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As colleges experiment with eLearning, faculty urge: ‘Do no harm’

California’s example is typical of other states as higher education cautiously embraces online instruction

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California’s example is typical of other states as higher education cautiously embraces online instruction. 

California Gov. Jerry Brown and state university officials say it’s inevitable: Targeting a tech-savvy generation, they are paving the way for more students to pass courses and obtain degrees without ever going to class.

Given budget constraints, they say boosting online instruction is the only way to accommodate more students without expanding campuses and making higher education even more expensive.

“There’s not a luxury of sitting in the present trajectory, unless you don’t mind paying ever-increasing tuition,” Brown told the University of California Board of Regents last month.

Distance learning has been around for decades, typically as a means of offering extension and enrichment courses, but the new wave goes far beyond recorded classroom lectures. Online instruction can incorporate face-to-face interaction via Skype, as well as chat rooms, blogs, discussion forums, electronic tutoring, instructional games, and push-button audio or video.

Students can use online instruction to tackle studies at any hour, from any location. Colleges can use it to unclog bottlenecks that keep students from obtaining vital courses they need to earn degrees on a timely basis.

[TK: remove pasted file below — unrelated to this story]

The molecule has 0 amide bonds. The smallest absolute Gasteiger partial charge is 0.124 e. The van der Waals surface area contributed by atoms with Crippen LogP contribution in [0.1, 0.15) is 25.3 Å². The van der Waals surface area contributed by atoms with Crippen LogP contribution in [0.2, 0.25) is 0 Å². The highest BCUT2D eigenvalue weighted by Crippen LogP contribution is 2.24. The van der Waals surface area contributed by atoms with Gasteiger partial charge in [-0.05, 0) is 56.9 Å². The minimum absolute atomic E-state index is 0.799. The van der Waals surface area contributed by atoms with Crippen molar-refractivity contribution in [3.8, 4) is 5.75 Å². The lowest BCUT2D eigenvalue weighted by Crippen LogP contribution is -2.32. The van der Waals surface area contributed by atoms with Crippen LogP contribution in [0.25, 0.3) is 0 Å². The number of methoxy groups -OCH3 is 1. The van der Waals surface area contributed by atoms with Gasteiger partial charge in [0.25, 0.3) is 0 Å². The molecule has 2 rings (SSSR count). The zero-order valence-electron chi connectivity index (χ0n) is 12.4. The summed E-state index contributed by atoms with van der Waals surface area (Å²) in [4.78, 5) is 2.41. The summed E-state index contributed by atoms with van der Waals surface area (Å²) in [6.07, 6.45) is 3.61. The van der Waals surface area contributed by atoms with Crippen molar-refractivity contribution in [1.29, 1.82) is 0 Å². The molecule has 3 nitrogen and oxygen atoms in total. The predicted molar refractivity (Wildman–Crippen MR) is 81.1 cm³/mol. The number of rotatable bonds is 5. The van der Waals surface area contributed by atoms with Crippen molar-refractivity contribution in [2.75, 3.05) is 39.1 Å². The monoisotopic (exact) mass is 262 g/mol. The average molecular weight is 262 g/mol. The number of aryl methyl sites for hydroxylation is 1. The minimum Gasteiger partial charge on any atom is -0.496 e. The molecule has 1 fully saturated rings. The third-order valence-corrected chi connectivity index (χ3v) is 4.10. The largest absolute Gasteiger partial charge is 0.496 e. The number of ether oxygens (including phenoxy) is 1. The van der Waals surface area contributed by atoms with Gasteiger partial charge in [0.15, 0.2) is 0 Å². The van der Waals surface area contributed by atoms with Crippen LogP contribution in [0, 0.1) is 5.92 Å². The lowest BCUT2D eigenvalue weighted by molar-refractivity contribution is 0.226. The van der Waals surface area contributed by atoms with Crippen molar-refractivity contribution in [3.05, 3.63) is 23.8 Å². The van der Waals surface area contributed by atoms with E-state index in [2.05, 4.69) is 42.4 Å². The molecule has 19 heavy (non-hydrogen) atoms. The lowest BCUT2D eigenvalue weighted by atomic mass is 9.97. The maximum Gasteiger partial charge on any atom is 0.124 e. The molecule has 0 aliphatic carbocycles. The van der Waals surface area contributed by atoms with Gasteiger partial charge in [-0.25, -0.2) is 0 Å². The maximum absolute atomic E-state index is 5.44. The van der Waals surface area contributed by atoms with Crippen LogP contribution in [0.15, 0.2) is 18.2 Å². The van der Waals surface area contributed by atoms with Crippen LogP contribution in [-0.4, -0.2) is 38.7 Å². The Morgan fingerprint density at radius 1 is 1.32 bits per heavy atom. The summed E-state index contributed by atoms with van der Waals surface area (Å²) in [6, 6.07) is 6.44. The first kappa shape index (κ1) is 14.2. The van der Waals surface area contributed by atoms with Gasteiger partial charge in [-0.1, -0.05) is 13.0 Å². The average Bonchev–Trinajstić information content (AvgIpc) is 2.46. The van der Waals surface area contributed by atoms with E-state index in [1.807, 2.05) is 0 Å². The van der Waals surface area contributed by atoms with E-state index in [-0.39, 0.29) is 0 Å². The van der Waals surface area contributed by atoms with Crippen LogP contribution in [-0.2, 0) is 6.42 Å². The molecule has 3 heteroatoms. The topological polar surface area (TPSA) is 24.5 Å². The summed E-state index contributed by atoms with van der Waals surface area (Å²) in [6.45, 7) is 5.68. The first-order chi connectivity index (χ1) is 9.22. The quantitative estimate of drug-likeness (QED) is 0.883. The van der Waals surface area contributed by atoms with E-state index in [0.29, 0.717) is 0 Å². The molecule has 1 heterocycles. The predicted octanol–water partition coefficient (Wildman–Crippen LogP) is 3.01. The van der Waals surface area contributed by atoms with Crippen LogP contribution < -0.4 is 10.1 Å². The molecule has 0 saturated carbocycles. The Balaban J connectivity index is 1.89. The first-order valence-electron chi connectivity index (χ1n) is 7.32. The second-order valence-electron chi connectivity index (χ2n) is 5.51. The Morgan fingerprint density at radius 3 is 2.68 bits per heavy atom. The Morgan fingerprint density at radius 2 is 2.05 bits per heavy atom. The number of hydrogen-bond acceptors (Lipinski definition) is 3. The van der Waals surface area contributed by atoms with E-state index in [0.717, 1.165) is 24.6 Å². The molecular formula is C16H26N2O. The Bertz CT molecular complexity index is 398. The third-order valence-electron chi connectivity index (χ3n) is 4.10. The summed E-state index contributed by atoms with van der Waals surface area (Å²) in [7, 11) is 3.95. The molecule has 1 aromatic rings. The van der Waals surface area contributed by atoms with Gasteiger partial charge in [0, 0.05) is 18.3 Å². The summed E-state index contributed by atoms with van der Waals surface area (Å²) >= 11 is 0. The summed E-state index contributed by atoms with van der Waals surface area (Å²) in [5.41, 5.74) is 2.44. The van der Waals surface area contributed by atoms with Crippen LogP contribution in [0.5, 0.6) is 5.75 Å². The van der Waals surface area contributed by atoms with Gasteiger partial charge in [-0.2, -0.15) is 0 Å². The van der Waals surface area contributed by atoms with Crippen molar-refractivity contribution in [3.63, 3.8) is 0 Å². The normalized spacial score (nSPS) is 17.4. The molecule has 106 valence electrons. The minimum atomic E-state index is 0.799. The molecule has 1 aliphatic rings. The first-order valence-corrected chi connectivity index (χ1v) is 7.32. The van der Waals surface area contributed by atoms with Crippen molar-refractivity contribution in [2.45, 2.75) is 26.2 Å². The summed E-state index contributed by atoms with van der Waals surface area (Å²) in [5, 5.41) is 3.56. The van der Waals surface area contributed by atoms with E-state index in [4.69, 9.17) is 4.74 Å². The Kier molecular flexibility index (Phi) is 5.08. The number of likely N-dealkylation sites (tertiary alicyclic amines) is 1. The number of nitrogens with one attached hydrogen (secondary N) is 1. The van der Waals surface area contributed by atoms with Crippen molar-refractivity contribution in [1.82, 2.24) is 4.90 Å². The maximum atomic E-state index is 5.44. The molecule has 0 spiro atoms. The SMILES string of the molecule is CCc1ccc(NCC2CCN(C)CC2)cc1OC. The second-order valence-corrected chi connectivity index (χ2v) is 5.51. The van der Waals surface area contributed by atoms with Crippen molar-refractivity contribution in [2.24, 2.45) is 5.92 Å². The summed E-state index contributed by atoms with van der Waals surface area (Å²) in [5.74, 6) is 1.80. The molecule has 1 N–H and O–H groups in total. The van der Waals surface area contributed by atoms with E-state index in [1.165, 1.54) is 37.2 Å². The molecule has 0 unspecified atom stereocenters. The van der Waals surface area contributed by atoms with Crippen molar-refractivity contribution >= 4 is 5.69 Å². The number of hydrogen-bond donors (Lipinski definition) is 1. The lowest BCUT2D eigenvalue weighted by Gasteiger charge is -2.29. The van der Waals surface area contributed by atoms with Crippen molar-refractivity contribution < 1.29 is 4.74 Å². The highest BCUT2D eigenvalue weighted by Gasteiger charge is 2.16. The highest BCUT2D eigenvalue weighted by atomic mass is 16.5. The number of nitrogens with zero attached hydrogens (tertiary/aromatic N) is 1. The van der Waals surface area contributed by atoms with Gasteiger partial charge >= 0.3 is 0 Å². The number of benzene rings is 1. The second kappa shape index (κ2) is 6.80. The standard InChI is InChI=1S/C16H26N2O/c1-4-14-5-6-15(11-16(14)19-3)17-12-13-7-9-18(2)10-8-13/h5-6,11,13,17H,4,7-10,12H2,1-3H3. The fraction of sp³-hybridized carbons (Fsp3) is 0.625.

But the landscape is dotted with obstacles, including course development costs and concerns about academic rigor, faculty acceptance and adequate student assistance.

Faculty representatives at colleges in California, as elsewhere, say they do not necessarily oppose online instruction. If it must be done, they say, care should be taken to maintain faculty control over content, preserve teaching jobs, and ensure that students have an adequate opportunity to obtain individual assistance.

(Next page: California’s example)

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2 Responses to As colleges experiment with eLearning, faculty urge: ‘Do no harm’

  1. michaeldufresne

    February 11, 2013 at 12:58 pm

    The pressure on all educational institutions to do more with less has led to a variety of innovative approaches to teaching and learning. Flipped learning maximizes the productivity of on-site class time and going fully online, as discussed in this article, opens many doors.
    These approaches can work well if institutions invest the time and money to provide quality resources backed by real, qualified faculty and support staff. Teaching online well takes a tremendous amount of teacher time, often more than required by an on-site class. Providing a personal touch and maintaining individual student accountability and engagement remain essential for successful learning and program completion. These goals cannot be guaranteed by pre-recorded resources alone. Additionally, institutions must responsibly prepare students for the rigors of online eduation by providing academic and other advising as well as resources to help students build time management and other essential success skills.

  2. kajalsengupta

    February 12, 2013 at 3:14 am

    Online learning is way ahead of distance learning in its prevalent form. With the advent of virtual classrooms (http://www.wiziq.com/Virtual_Classroom.aspx ) it is now possible to create the same atmosphere as a face to face class. The advantage is that a single teacher can teach hundreds of student at a time thus reducing the cost. Neither the student nor the teacher has to travel thus saving time and money. With so many pros online classes are going to be the answer to many issues faced by the education system at present.

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